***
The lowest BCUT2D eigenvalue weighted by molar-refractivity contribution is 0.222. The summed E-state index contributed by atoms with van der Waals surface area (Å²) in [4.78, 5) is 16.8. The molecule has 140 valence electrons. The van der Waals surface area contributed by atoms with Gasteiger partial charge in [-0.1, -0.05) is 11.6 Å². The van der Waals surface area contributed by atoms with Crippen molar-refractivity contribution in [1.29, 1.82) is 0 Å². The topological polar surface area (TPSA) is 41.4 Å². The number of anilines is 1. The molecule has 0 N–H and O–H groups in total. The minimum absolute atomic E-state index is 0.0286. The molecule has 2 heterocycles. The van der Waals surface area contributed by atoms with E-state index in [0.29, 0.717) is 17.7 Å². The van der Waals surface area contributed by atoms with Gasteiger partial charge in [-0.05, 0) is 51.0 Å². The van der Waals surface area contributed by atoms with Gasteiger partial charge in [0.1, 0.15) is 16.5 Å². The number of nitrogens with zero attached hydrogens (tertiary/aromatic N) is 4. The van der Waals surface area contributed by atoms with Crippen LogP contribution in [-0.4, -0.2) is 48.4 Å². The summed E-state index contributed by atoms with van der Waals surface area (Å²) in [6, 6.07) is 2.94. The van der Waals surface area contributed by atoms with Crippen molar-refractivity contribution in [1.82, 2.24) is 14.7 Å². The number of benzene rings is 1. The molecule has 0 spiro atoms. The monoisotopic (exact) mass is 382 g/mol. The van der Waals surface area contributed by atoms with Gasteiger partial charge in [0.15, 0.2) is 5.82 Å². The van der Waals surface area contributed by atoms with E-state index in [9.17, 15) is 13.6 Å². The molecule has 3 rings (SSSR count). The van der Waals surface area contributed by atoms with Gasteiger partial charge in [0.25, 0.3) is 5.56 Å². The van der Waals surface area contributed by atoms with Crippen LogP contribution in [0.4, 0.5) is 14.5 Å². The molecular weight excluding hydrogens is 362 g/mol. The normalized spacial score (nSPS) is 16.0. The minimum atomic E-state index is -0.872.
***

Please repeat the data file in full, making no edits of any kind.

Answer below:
The lowest BCUT2D eigenvalue weighted by molar-refractivity contribution is 0.222. The summed E-state index contributed by atoms with van der Waals surface area (Å²) in [4.78, 5) is 16.8. The molecule has 140 valence electrons. The van der Waals surface area contributed by atoms with Gasteiger partial charge in [-0.1, -0.05) is 11.6 Å². The van der Waals surface area contributed by atoms with Crippen molar-refractivity contribution in [1.29, 1.82) is 0 Å². The topological polar surface area (TPSA) is 41.4 Å². The number of anilines is 1. The molecule has 0 N–H and O–H groups in total. The minimum absolute atomic E-state index is 0.0286. The molecule has 2 heterocycles. The van der Waals surface area contributed by atoms with E-state index in [0.29, 0.717) is 17.7 Å². The van der Waals surface area contributed by atoms with Gasteiger partial charge in [-0.05, 0) is 51.0 Å². The van der Waals surface area contributed by atoms with Gasteiger partial charge in [0.1, 0.15) is 16.5 Å². The number of nitrogens with zero attached hydrogens (tertiary/aromatic N) is 4. The van der Waals surface area contributed by atoms with Crippen LogP contribution in [-0.4, -0.2) is 48.4 Å². The summed E-state index contributed by atoms with van der Waals surface area (Å²) in [6, 6.07) is 2.94. The van der Waals surface area contributed by atoms with Crippen molar-refractivity contribution in [1.82, 2.24) is 14.7 Å². The number of benzene rings is 1. The molecule has 0 spiro atoms. The monoisotopic (exact) mass is 382 g/mol. The van der Waals surface area contributed by atoms with Gasteiger partial charge in [0.15, 0.2) is 5.82 Å². The van der Waals surface area contributed by atoms with E-state index in [9.17, 15) is 13.6 Å². The molecule has 3 rings (SSSR count). The van der Waals surface area contributed by atoms with Gasteiger partial charge in [0.25, 0.3) is 5.56 Å². The van der Waals surface area contributed by atoms with Crippen LogP contribution in [0.4, 0.5) is 14.5 Å². The molecular weight excluding hydrogens is 362 g/mol. The normalized spacial score (nSPS) is 16.0. The minimum atomic E-state index is -0.872.